On a recent warm, bright afternoon, Michael Berenzweig sat on a Rubbermaid storage bin, his back against a tree. Between the book and his lap was a tattered dictionary. On the leaves next to him, a mug of hot tea. Nearby, his wife of 40 years, Marilyn, talked about what she feeds their rescued junco, white king dove and two starlings caged in a separate tent.
“I give them organic rice and millet, maybe some wild mountain potatoes,” she said. “And worms.”
Not far through the trees, traffic can be seen moving along Cedar Bridge Avenue.
The vegan couple – she a textile designer in Manhattan, he a volunteer radio producer – moved here a few weeks ago, after Marilyn was laid off at a furniture design company, and sleeping on a couch at her daughter’s home in Queens became awkward after five months.
“I was talking to a friend who was a child of the Great Depression and he’s going on about all these families living in tents back then, and I kept thinking, “Gosh, I wouldn’t mind living in tents,’ ” said Marilyn Berenzweig, 59.
So the couple searched “tent communities” on the Internet, found the name of Steve Brigham – the unofficial founder of the camp here – and asked him if he had room for two more.
In a way, the Berenzweigs represent the best and the worst of a camp that, for three years, had been a thorn for township officials and a sanctuary for the homeless.
The pair are ideal tenants: pacifist, intellectual, hygienic and almost obsessively unobtrusive. Yet, they also reflect a major point of frustration among officials who argue that, instead of dwindling in size, the camp has only grown, largely because of outsiders drawn to its relative comforts.
“It seems to gain residents faster than this committee can get them out,” Mayor Steven Langert said at a recent Township Committee meeting. “It goes against the agreement we had with some of the leaders in that camp.”
Now it appears the situation has come to a head. Langert said the township attorney has just finished drafting court papers to “relocate” – he does not like to use the word “evict” – the 25 squatters on the township property.
Simultaneously, homeless advocates have geared up with their own defense of lawyers and academics. Earlier this month, some 10 religious and policy groups, from the Presbyterian Church of Toms River to the American Civil Liberties Union of New Jersey, came together to draft a mission statement. Called the Declaration of Unity, its main objective is to work with local and county officials in establishing the first “adequate” emergency shelter in Ocean County. But as a last resort, the coalition is willing to fight to prevent homeless eviction from public woods.
“I hope we are all on the same team,” said Jeffrey Wild, a lawyer who offers legal advice for the advocates and, through his synagogue, provides the camp with clothing, food and stoves. “If, and only if, we are not, then we will need to honor a basic legal principle: that under the New Jersey Constitution, New Jersey statutes and common sense, the first duty of government is to protect the safety of the people, and this duty includes an obligation to provide emergency shelter to the poor who have nowhere else to go.”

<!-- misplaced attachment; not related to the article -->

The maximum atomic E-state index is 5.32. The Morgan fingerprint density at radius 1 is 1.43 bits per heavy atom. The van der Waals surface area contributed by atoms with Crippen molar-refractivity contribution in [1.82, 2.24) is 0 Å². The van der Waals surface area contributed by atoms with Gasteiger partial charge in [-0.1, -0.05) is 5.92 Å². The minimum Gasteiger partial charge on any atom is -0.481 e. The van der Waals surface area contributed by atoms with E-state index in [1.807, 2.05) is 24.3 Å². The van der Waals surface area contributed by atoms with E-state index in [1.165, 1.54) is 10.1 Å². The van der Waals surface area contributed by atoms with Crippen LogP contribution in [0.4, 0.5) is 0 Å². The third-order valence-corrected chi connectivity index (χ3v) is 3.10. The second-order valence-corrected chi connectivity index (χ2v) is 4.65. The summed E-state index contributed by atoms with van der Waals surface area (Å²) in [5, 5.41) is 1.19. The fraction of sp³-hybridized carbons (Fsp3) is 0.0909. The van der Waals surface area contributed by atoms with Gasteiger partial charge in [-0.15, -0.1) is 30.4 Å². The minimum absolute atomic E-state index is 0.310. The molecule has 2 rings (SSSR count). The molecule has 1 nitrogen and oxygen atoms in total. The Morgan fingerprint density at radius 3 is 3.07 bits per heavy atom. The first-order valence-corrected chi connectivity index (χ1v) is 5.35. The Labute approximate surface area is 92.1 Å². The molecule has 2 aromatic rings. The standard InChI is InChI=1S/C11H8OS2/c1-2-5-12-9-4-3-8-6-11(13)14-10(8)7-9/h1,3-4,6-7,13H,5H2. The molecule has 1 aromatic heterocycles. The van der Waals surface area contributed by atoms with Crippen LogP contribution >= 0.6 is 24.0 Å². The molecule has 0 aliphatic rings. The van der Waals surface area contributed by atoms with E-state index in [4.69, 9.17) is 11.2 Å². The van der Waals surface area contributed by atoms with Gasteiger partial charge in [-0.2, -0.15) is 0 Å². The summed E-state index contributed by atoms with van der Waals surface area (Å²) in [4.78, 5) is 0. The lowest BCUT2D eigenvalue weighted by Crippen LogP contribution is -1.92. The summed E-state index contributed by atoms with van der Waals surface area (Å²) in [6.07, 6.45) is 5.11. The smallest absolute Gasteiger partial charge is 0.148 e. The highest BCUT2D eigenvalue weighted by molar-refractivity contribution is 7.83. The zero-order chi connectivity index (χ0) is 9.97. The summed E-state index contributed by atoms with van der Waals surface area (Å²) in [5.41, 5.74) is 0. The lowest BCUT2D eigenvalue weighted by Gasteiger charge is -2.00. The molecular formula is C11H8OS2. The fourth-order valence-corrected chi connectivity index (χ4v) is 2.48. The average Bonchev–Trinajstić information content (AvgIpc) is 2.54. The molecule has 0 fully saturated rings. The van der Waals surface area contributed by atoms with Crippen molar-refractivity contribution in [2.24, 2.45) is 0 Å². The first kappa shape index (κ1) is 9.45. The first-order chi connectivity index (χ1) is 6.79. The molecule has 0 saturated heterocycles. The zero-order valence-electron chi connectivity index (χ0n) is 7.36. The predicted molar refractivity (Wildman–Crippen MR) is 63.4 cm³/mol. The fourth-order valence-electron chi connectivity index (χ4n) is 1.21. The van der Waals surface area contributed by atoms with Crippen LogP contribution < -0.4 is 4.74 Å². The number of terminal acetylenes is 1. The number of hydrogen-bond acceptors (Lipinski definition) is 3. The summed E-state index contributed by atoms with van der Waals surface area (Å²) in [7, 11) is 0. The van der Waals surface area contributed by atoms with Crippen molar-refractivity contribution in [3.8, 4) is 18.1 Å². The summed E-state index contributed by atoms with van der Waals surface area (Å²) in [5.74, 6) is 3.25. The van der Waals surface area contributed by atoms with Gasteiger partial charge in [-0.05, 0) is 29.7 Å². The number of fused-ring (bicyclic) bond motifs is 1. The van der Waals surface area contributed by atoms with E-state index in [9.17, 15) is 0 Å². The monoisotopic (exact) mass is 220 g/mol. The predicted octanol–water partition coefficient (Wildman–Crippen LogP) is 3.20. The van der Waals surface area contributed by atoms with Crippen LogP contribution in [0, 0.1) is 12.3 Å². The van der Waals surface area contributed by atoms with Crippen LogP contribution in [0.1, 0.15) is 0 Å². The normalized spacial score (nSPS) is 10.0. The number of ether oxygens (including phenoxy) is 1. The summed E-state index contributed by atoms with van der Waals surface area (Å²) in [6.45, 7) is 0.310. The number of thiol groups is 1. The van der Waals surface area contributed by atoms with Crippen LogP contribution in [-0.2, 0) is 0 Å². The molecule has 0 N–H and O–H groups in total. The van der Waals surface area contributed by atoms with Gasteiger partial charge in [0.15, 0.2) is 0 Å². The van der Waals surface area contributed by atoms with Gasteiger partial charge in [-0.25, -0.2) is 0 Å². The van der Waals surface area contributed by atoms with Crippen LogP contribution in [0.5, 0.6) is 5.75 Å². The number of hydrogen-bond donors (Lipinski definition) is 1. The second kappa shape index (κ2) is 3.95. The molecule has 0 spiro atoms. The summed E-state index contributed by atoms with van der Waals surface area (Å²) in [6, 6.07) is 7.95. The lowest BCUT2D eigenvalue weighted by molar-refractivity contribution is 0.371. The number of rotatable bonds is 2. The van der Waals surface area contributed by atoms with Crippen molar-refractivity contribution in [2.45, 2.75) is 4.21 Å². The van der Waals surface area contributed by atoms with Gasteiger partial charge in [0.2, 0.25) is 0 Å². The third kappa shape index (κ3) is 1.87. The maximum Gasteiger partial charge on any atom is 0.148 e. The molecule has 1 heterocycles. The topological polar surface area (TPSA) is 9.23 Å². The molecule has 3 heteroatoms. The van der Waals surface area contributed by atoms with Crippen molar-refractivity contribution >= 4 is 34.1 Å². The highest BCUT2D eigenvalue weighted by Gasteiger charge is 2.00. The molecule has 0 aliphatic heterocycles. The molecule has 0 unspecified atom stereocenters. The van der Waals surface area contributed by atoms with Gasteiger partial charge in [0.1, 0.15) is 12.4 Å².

Wild said he drafted the declaration after seeing “common ground on an issue that historically has been very divisive.”
College students have also taken on advocacy roles. At the April 7 Ocean County Board of Freeholders meeting, three students presented nearly 800 signatures calling for the county to establish a Homeless Trust Fund under a state law that allows counties to use document-filing surcharges to build a coffer to fight homelessness
Langert said his intention is to not remove anyone from the camp without finding some sort of temporary housing first. Yet, housing options are becoming increasingly limited, advocates argue, because of rising unemployment and a sharp drop in available rooming and boarding homes. Several residents of the camp admit they don’t know where they will go if removed.
“I’m sure I’ll just go back into the woods, find another spot,” said Norman “Stormy” Cornelius, who has lived in the camp for three years and in the woods in Brick for more than five years before that. “I can go further back toward Pine Street that way. It’s nice over there.”
Langert said he told religious and community leaders at a recent clergy meeting that he supports starting a shelter in Lakewood.
At least one local official, however, has found little enthusiasm for the idea among the municipal and county politicians.
Ocean is one of about 10 counties in the state that have not started working on a 10-year plan recommended by the federal government to end homelessness. However, Donna E. Flynn, a spokeswoman for the freeholders, cited the Code Blue program, a county-backed operation that finds emergency shelter, such as a couple nights in a motel, for those in immediate need. County officials have also provided some homeless with bus passes to a shelter in Atlantic City.
At any given time, about 1,000 homeless people are in some sort of housing, whether it be motels, residential health care facilities, transitional housing or the 29 rooming homes in the county, said Jill Perez, director of the county’s Department of Human Services.
And Lakewood is not the only municipality struggling to find a homeless camp solution. Last week, Camden officials backed off a plan to close a similar commune after much protest from advocates. It only becomes harder to rectify, officials say, the more established the camps become.
“There are some people who choose to have that as a lifestyle,” Langert said. “Unfortunately, we can no longer take on the liability.”